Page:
NHS bosses have instructed hospitals to keep performing urgent cancer surgery despite Covid pressures, after a growing number cancelled procedures because they did not have enough intensive care beds or available staff.
They have told England’s regional directors of cancer to ensure treatment of people who need cancer surgery within four weeks gets the same priority as care of patients who have Covid.
The move was unveiled in a letter, obtained by HSJ, sent last Friday by Amanda Pritchard, the chief operating officer at NHS England and NHS Improvement. It was also signed by Cally Palmer, the NHS’s national cancer director, and Prof Peter Johnson, a highly respected specialist who is the NHS’s national clinical director for cancer.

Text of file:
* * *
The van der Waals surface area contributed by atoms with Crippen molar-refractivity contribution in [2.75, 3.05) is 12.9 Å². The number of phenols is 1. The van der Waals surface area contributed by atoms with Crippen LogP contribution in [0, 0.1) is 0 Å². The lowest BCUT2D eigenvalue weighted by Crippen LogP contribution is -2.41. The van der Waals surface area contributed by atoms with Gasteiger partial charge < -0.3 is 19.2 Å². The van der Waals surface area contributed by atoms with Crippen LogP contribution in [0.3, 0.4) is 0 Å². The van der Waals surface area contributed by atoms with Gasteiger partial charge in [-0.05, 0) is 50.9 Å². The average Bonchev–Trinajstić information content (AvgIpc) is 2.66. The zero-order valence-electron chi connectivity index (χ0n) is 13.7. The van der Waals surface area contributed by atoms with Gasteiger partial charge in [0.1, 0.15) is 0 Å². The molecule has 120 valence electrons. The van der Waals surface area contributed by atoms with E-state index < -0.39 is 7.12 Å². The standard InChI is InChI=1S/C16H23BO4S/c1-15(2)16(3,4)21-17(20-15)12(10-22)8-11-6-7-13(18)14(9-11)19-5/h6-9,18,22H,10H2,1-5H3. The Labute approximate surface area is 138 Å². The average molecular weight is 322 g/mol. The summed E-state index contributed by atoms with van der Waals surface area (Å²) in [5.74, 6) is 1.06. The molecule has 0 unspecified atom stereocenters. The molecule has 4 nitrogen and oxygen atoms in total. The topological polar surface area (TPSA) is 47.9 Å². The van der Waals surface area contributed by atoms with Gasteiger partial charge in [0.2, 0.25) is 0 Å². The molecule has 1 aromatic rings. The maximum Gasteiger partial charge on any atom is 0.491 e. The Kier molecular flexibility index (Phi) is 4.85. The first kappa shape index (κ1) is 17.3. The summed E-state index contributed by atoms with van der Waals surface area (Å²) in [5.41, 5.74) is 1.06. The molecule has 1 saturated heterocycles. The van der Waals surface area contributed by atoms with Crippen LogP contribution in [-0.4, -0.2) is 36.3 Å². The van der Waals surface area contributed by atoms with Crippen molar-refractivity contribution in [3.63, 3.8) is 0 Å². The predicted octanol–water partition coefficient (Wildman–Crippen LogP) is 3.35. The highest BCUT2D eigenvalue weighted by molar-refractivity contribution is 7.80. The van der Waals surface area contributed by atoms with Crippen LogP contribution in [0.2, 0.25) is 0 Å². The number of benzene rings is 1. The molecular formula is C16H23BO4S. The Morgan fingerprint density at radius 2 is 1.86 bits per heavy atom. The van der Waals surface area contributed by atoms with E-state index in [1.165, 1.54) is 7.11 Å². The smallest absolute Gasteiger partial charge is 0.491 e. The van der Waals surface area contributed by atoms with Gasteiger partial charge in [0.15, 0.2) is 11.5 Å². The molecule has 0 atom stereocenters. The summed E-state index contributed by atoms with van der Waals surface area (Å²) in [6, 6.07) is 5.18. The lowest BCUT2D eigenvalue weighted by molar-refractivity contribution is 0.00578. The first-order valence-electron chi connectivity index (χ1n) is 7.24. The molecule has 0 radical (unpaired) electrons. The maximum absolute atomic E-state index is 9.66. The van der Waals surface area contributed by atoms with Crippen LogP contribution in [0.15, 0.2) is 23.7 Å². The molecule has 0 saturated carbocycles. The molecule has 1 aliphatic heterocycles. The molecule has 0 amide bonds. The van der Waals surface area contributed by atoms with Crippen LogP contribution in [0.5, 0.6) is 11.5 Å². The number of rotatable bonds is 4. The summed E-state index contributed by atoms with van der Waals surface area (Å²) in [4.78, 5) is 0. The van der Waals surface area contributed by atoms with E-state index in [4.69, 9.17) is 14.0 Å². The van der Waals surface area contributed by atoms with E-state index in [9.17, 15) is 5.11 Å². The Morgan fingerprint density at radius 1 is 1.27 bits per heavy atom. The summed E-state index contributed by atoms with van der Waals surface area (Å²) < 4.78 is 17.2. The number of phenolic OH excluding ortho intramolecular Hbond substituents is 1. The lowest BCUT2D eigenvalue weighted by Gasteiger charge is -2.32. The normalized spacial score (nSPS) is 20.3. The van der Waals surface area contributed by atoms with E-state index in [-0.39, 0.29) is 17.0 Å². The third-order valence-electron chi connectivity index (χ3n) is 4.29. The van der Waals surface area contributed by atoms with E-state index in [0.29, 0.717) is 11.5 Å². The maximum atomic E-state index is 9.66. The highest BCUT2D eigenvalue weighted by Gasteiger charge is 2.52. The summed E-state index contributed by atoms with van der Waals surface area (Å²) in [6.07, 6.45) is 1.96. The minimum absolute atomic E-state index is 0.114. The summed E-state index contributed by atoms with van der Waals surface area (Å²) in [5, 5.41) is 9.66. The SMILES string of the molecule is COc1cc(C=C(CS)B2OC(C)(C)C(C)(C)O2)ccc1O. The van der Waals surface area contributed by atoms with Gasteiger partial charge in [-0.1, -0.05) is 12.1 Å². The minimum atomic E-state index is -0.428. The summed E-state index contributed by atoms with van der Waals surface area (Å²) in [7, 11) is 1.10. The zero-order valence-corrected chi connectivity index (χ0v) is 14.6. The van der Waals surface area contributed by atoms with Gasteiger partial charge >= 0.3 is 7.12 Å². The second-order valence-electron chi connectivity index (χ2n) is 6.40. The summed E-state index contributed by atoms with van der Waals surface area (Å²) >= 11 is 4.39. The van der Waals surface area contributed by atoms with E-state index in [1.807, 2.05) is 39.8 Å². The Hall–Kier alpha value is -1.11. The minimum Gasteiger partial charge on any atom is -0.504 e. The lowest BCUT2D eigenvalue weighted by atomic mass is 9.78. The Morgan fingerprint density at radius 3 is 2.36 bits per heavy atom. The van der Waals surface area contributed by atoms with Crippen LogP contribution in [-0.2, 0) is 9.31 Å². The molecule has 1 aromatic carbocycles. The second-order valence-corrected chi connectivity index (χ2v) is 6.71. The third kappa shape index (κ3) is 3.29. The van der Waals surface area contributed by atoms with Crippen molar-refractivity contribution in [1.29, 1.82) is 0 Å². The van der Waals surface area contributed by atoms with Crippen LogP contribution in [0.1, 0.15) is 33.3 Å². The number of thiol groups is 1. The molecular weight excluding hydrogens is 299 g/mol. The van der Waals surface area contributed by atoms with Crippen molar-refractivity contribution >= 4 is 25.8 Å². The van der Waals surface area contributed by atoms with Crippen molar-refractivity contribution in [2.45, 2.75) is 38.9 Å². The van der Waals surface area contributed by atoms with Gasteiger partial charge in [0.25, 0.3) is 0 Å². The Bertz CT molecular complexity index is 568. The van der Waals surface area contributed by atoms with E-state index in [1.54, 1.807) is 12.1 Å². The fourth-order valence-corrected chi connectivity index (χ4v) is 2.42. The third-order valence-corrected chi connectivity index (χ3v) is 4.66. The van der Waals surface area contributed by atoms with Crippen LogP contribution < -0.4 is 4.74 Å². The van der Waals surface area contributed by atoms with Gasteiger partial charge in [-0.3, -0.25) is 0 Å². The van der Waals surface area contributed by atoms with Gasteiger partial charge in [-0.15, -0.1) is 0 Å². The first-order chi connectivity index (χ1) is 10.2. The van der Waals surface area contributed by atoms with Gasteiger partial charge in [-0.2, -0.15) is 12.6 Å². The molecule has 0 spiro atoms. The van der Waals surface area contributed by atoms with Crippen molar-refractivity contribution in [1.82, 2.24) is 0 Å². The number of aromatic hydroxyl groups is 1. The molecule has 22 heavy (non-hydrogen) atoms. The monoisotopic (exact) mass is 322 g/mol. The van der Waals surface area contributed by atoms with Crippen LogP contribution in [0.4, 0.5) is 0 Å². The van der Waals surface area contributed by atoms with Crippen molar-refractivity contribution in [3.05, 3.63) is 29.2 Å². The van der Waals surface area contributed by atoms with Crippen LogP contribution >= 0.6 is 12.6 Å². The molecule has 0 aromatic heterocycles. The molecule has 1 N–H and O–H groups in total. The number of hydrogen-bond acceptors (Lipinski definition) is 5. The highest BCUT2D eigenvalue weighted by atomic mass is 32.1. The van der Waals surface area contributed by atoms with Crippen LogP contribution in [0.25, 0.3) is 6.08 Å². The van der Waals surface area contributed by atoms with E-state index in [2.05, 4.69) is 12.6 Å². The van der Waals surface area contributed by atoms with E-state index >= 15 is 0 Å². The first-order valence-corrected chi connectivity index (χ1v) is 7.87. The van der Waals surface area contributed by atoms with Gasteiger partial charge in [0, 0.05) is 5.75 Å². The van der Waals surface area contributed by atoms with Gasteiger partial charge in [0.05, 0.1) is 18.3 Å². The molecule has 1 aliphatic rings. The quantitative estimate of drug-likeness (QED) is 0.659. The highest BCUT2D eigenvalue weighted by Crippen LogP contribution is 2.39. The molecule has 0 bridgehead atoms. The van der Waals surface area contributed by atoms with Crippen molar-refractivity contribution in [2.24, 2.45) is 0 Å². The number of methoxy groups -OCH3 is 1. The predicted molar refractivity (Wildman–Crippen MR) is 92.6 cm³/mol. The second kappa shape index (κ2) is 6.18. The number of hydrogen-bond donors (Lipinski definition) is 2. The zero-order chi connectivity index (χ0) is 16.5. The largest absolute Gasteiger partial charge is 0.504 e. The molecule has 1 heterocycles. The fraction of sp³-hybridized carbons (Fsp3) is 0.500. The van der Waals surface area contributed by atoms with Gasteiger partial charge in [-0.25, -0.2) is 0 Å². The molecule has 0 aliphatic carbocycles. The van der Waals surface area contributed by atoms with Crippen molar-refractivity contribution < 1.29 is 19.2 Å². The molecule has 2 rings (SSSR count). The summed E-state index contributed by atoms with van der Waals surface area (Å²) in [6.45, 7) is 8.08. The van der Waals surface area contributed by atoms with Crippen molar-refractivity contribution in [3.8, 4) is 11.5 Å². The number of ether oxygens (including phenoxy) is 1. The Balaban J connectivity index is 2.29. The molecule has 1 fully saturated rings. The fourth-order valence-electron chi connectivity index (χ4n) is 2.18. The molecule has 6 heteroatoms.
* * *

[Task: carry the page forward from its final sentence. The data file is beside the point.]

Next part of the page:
They have acted after unease among cancer specialists that growing numbers of hospitals, including all those in London, had cancelled urgent operations. Hospitals have felt obliged to do so either because they did not have enough intensive care beds for patients who might need one after their cancer procedure or because surgical staff had been repurposed to help care for Covid patients.
Doctors voiced alarm at the scale of recent postponements of what the NHS classes as “priority two” operations. That means they should be done within 28 days to ensure that someone with cancer does not see their disease spread or become inoperable because it was delayed.
More than 1,000 cancer patients in London are now waiting to have “priority two” or “P2” urgent surgery, but none have been given a new date for when it will happen, HSJ reported last week.
Source: The Guardian, 18 January 2021